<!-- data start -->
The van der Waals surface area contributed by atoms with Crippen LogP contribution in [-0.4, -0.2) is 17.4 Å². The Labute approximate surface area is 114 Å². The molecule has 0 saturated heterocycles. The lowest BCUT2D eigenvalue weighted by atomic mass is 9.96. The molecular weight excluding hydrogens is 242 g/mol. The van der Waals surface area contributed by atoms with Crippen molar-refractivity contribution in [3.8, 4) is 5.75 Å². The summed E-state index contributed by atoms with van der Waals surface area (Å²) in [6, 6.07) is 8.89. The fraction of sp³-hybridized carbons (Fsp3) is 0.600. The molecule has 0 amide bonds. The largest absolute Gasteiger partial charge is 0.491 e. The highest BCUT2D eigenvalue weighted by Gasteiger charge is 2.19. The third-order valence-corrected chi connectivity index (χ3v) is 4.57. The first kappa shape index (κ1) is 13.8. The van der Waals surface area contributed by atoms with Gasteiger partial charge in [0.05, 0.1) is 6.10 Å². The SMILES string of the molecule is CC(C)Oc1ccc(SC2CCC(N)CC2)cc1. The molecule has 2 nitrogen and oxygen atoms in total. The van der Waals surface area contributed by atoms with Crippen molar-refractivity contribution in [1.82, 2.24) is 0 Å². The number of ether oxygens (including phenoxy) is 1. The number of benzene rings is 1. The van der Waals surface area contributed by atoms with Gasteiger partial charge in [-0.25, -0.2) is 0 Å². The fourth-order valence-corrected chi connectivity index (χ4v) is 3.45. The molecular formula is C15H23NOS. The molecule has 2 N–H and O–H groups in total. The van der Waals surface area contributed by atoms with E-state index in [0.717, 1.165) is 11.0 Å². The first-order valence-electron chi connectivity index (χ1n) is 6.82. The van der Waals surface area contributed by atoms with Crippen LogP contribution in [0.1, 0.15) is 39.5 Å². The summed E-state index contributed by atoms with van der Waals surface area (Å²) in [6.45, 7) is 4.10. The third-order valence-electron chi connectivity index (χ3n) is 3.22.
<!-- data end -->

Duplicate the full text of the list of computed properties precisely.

The van der Waals surface area contributed by atoms with Crippen LogP contribution in [-0.4, -0.2) is 17.4 Å². The Labute approximate surface area is 114 Å². The molecule has 0 saturated heterocycles. The lowest BCUT2D eigenvalue weighted by atomic mass is 9.96. The molecular weight excluding hydrogens is 242 g/mol. The van der Waals surface area contributed by atoms with Crippen molar-refractivity contribution in [3.8, 4) is 5.75 Å². The summed E-state index contributed by atoms with van der Waals surface area (Å²) in [6, 6.07) is 8.89. The fraction of sp³-hybridized carbons (Fsp3) is 0.600. The molecule has 0 amide bonds. The largest absolute Gasteiger partial charge is 0.491 e. The highest BCUT2D eigenvalue weighted by Gasteiger charge is 2.19. The third-order valence-corrected chi connectivity index (χ3v) is 4.57. The first kappa shape index (κ1) is 13.8. The van der Waals surface area contributed by atoms with Gasteiger partial charge in [0.05, 0.1) is 6.10 Å². The SMILES string of the molecule is CC(C)Oc1ccc(SC2CCC(N)CC2)cc1. The molecule has 2 nitrogen and oxygen atoms in total. The van der Waals surface area contributed by atoms with Crippen molar-refractivity contribution in [1.82, 2.24) is 0 Å². The number of ether oxygens (including phenoxy) is 1. The number of benzene rings is 1. The van der Waals surface area contributed by atoms with Gasteiger partial charge in [-0.25, -0.2) is 0 Å². The fourth-order valence-corrected chi connectivity index (χ4v) is 3.45. The molecular formula is C15H23NOS. The molecule has 2 N–H and O–H groups in total. The van der Waals surface area contributed by atoms with E-state index in [0.717, 1.165) is 11.0 Å². The first-order valence-electron chi connectivity index (χ1n) is 6.82. The van der Waals surface area contributed by atoms with Crippen LogP contribution in [0.1, 0.15) is 39.5 Å². The summed E-state index contributed by atoms with van der Waals surface area (Å²) in [6.45, 7) is 4.10. The third-order valence-electron chi connectivity index (χ3n) is 3.22.